FWS Focus

Overview

Characteristics
Overview

Horseshoe crabs are evolutionary survivors that have remained relatively unchanged in appearance for 350 million years. The horseshoe crab is not actually a true crab, but a member of an ancient group of arthropods, closely related to spiders and scorpions. There are four species of horseshoe crabs around the world and only one in North America. The species in North America is the most abundant in the world and ranges on the Atlantic coast from Maine to the Yucatan Peninsula.

Scientific Name

Limulus polyphemus
Common Name
Atlantic horseshoe crab
American horseshoe crab
Kingdom

Location in Taxonomic Tree

Genus

Identification Numbers

TSN:

Characteristics

Characteristic category

Life Cycle

Characteristics
Life Span

Horseshoe crabs are fairly long lived animals, with individuals living more than 20 years.

Reproduction

In the late spring and early summer, horseshoe crabs arrive on the beaches to lay their eggs. The peak of spawning on the Atlantic coast occurs in Delaware Bay where thousands of crabs will arrive on the sandy beaches in May and June. Delaware Bay provides an excellent spawning area for crabs because the sandy beaches are protected from harsh wave action. The sand and pebble mixture of the beach is perfect for incubating horseshoe crab eggs.

Crabs arrive on the spawning beaches during the high tides of full and new moons when the water rises highest on the beach. When the female is ready to lay her eggs, she crawls up to the high water line on the beach with a male attached to her. The male clasps onto the female’s shell with a modified pair of claws. The female drags him around during the spawning process. In addition to the attached male, several other males may also attempt to fertilize the female’s eggs by arranging themselves on and around the spawning couple during the egg-laying process.

A female may have five or more males attempting to mate with her in a single egg-laying episode. During spawning, the female crab partially buries herself in the sand while she deposits a cluster of about 4,000 tiny green eggs. In an evening of egg laying, a female crab can lay several egg clusters, and she may spawn repeatedly over several nights to lay 100,000 or more eggs.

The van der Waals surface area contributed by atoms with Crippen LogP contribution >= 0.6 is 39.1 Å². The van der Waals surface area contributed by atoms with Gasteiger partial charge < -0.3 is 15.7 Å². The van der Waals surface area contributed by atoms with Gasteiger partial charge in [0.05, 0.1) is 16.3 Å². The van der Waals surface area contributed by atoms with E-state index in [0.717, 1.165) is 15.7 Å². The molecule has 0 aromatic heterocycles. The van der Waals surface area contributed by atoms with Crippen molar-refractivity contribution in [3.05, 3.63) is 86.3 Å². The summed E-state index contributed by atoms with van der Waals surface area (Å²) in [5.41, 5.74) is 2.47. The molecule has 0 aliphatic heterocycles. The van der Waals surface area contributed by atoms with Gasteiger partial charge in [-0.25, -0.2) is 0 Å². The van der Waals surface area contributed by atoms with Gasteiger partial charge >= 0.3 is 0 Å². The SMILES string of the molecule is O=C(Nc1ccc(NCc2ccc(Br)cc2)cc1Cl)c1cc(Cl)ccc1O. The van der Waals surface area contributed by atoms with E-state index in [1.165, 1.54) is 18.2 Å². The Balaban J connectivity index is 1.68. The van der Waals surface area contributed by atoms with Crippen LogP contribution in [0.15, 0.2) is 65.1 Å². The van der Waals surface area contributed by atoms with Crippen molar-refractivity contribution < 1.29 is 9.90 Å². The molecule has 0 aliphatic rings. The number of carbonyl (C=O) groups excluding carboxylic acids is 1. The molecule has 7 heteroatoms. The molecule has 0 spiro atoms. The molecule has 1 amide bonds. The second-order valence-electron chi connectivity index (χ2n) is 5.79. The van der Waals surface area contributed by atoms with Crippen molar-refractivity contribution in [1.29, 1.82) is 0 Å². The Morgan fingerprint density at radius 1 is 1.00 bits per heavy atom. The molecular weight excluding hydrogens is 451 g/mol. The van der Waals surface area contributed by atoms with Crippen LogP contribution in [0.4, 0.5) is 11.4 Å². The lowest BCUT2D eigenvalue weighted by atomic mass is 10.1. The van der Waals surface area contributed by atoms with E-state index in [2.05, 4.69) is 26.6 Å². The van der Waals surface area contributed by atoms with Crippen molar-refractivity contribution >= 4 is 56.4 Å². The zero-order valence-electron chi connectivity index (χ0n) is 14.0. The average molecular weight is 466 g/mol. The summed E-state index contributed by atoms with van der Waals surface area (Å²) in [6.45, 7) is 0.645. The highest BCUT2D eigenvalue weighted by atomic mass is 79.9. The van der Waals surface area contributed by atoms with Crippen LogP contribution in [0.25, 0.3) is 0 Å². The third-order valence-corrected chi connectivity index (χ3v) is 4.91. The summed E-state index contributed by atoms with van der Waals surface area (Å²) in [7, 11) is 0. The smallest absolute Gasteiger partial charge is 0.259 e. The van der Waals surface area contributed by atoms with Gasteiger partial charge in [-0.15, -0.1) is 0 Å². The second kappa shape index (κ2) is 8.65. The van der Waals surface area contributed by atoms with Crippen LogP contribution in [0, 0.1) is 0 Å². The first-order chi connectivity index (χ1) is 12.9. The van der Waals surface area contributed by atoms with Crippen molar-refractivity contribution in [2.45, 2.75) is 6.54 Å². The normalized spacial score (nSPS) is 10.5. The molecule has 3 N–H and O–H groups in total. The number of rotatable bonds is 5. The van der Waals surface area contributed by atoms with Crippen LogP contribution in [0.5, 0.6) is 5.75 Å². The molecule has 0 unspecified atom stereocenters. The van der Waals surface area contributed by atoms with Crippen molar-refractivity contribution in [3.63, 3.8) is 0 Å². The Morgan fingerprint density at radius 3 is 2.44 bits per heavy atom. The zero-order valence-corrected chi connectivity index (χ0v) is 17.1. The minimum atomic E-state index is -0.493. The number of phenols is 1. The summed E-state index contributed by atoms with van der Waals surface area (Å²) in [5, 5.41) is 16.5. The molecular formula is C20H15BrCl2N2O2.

Life Cycle

Horseshoe crabs are characterized by high fecundity, or ability to have a large offspring, as well as high egg and larval mortality and low adult mortality. They breed in late spring on low-energy coastal beaches along the Atlantic and Gulf of Mexico coasts in the United States, laying eggs in nests buried in the sand. Larvae hatch from eggs within two to four weeks, although some larvae may overwinter within nests and hatch out the following spring. Planktonic larvae typically settle within one to two weeks of hatching and begin molting as they grow. Juvenile crabs remain in intertidal flats, usually near breeding beaches. Older individuals move out of intertidal areas to deeper waters.

Characteristic category

Similar Species

Characteristics
Similar Species

The American horseshoe crab (Limulus polyphemus) is the only species of horseshoe crab found in North America. Other horseshoe crab species (Carcinoscorpius rotundicauda, Tachypleus gigas and Tachypleus tridentatus) are found in Asia.

Characteristic category

Physical Characteristics

Characteristics
Size & Shape

The horseshoe crab has primitive body structure structure
Something temporarily or permanently constructed, built, or placed; and constructed of natural or manufactured parts including, but not limited to, a building, shed, cabin, porch, bridge, walkway, stair steps, sign, landing, platform, dock, rack, fence, telecommunication device, antennae, fish cleaning table, satellite dish/mount, or well head.

Learn more about structure
. The body is composed of three parts: the prosoma, or head, the opisthosoma, or central area, and the telson, or tail. The horseshoe crab’s name is derived from the prosoma, resembling the shape of a horse’s shoe. The telson helps the crab to flip itself over if waves on the beach turn it over. 

Horseshoe crab size varies along the Atlantic coast, but the largest individuals can be found along the Georgia coast with mature females reaching sizes of 12 inches (30 cm) across the prosoma, and a length of 24 inches (60 cm), including the tail.

Weight

Horseshoe crab size varies along the Atlantic coast, but the largest individuals can be found along the Georgia coast with mature females grows to about 11 pounds (4.8 kg). Males are typically 25 to 30% smaller than females.